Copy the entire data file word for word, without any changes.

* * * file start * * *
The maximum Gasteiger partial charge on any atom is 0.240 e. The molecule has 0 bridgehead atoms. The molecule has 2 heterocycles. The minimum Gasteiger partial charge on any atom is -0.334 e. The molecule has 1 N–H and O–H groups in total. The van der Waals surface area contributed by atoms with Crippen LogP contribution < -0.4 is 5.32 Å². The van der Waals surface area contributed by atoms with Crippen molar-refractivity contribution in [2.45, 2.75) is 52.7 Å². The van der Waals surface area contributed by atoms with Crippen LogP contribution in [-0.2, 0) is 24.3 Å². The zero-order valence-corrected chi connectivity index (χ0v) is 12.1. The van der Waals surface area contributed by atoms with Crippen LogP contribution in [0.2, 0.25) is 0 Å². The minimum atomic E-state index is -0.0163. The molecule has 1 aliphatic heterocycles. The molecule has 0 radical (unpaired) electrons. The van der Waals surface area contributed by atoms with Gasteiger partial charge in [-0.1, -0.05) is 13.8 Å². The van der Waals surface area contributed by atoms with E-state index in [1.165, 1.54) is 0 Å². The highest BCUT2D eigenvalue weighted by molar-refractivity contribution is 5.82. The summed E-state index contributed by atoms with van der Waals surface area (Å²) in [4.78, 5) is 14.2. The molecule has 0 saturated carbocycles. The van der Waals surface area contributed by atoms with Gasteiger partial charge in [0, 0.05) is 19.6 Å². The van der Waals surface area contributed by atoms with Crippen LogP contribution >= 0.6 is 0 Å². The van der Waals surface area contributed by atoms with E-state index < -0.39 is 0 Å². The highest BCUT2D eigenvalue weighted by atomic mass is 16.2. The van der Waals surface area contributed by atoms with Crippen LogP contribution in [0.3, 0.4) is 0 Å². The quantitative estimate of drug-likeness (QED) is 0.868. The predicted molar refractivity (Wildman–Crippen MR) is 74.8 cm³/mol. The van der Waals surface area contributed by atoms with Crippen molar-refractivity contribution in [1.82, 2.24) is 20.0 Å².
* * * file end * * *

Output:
The maximum Gasteiger partial charge on any atom is 0.240 e. The molecule has 0 bridgehead atoms. The molecule has 2 heterocycles. The minimum Gasteiger partial charge on any atom is -0.334 e. The molecule has 1 N–H and O–H groups in total. The van der Waals surface area contributed by atoms with Crippen LogP contribution < -0.4 is 5.32 Å². The van der Waals surface area contributed by atoms with Crippen molar-refractivity contribution in [2.45, 2.75) is 52.7 Å². The van der Waals surface area contributed by atoms with Crippen LogP contribution in [-0.2, 0) is 24.3 Å². The zero-order valence-corrected chi connectivity index (χ0v) is 12.1. The van der Waals surface area contributed by atoms with Crippen LogP contribution in [0.2, 0.25) is 0 Å². The minimum atomic E-state index is -0.0163. The molecule has 1 aliphatic heterocycles. The molecule has 0 radical (unpaired) electrons. The van der Waals surface area contributed by atoms with Gasteiger partial charge in [-0.1, -0.05) is 13.8 Å². The van der Waals surface area contributed by atoms with E-state index in [1.165, 1.54) is 0 Å². The highest BCUT2D eigenvalue weighted by molar-refractivity contribution is 5.82. The summed E-state index contributed by atoms with van der Waals surface area (Å²) in [4.78, 5) is 14.2. The molecule has 0 saturated carbocycles. The van der Waals surface area contributed by atoms with Gasteiger partial charge in [0, 0.05) is 19.6 Å². The van der Waals surface area contributed by atoms with Crippen LogP contribution >= 0.6 is 0 Å². The van der Waals surface area contributed by atoms with E-state index < -0.39 is 0 Å². The highest BCUT2D eigenvalue weighted by atomic mass is 16.2. The van der Waals surface area contributed by atoms with Crippen LogP contribution in [0.3, 0.4) is 0 Å². The quantitative estimate of drug-likeness (QED) is 0.868. The predicted molar refractivity (Wildman–Crippen MR) is 74.8 cm³/mol. The van der Waals surface area contributed by atoms with Crippen molar-refractivity contribution in [1.82, 2.24) is 20.0 Å².